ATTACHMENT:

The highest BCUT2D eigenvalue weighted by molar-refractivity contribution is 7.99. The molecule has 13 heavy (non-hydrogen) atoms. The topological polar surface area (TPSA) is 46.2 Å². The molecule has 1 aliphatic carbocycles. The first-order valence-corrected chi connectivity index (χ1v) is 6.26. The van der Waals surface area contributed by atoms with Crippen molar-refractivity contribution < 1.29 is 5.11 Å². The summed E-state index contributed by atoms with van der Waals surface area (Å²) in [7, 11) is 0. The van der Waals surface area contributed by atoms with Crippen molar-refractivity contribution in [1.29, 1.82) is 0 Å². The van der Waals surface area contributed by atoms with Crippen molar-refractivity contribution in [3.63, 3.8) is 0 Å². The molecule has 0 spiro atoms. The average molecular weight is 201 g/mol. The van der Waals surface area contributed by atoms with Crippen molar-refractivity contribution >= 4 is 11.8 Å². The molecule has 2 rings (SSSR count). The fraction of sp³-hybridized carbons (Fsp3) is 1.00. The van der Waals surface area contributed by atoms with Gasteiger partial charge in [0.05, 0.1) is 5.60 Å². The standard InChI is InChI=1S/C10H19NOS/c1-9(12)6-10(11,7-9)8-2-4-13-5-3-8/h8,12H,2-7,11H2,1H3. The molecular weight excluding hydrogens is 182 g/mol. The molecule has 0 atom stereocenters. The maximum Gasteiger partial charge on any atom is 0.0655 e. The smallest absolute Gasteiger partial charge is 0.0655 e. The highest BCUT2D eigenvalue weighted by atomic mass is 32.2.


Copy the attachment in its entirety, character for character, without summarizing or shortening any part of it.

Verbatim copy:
The highest BCUT2D eigenvalue weighted by molar-refractivity contribution is 7.99. The molecule has 13 heavy (non-hydrogen) atoms. The topological polar surface area (TPSA) is 46.2 Å². The molecule has 1 aliphatic carbocycles. The first-order valence-corrected chi connectivity index (χ1v) is 6.26. The van der Waals surface area contributed by atoms with Crippen molar-refractivity contribution < 1.29 is 5.11 Å². The summed E-state index contributed by atoms with van der Waals surface area (Å²) in [7, 11) is 0. The van der Waals surface area contributed by atoms with Crippen molar-refractivity contribution in [1.29, 1.82) is 0 Å². The van der Waals surface area contributed by atoms with Crippen molar-refractivity contribution in [3.63, 3.8) is 0 Å². The molecule has 0 spiro atoms. The average molecular weight is 201 g/mol. The van der Waals surface area contributed by atoms with Crippen molar-refractivity contribution >= 4 is 11.8 Å². The molecule has 2 rings (SSSR count). The fraction of sp³-hybridized carbons (Fsp3) is 1.00. The van der Waals surface area contributed by atoms with Gasteiger partial charge in [0.05, 0.1) is 5.60 Å². The standard InChI is InChI=1S/C10H19NOS/c1-9(12)6-10(11,7-9)8-2-4-13-5-3-8/h8,12H,2-7,11H2,1H3. The molecular weight excluding hydrogens is 182 g/mol. The molecule has 0 atom stereocenters. The maximum Gasteiger partial charge on any atom is 0.0655 e. The smallest absolute Gasteiger partial charge is 0.0655 e. The highest BCUT2D eigenvalue weighted by atomic mass is 32.2.